Tuesday, December 26, 2006

Best Books of 2006: History

I mentioned this book in a post some months back, and initially I was skeptical of the message of Voting About God in Early Church Councils, but author Ramsey MacMullen eventually won me over with his genuine interest in the Real People of the Church's Patristic heyday. I hadn't realized how much of the written record of local councils had been preserved before reading this book, and the efforts of MacMullen do a great deal to throw up a bridge between the present and this particular age.

When I point out MacMullen's effort, I should hasten to add that the book is not at all an effort to read, and this is to his great credit. I would almost say it is a page-turner, in spite of a great bulk of the material consisting in quotes made in obscure debates by obscure bishops in forgotten local councils.

The first several chapters lay out the social framework of the decision-making in the Patristic world. MacMullen highlights democracy, supernaturalism, the cognitive element and the violent element as of particular significance. There is a great deal to be learned in his presentation. At times the result isn't what many would consider edifying, if by 'edifying' we mean that all of the bishops at Nicea, for example, were expert theologians whose main objectives weren't ever self-interested. If anything, for me this unblinking look is vindication of events like the two Vatican councils against those who would try to nullify them on just such grounds.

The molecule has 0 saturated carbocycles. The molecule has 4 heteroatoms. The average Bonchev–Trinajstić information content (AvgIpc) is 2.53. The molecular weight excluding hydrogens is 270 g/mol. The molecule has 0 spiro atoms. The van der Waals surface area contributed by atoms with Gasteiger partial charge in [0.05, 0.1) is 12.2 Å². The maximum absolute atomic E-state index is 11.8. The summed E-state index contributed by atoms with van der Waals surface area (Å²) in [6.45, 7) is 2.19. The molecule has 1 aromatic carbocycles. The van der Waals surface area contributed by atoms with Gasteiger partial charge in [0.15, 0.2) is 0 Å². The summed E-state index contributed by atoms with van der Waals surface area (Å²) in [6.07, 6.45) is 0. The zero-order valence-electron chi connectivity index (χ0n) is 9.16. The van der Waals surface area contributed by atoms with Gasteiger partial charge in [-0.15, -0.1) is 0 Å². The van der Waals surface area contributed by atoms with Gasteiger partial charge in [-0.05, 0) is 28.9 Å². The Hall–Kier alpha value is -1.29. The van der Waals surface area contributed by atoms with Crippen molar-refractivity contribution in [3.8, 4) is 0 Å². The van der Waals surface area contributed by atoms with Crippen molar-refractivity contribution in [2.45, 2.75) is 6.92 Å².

MacMullen also is fascinating when explaining how such things as architecture and seating arrangements would affect the debates. Not everyone could hear everything, and not everyone spoke the Emperor's Greek, for example. This led to such normal human behavior as voting in blocs, based on the opinion of an esteemed or feared man. Ah, the Holy Spirit speaks through just such earthen vessels as we are!

The "Whad'ya know!" out-of breath style of writing won't be for everyone; though this, too eventually charmed me. MacMullen, to my taste, delights a bit too much in the violence imputed to Christians. He is taunting more pious historians, and in some cases they have brought in on themselves. Nevertheless, it would have improved the book for M to have reported incidents of bloodshed more objectively.

Another merit of the book: it runs a mere 118 pages. A great read!

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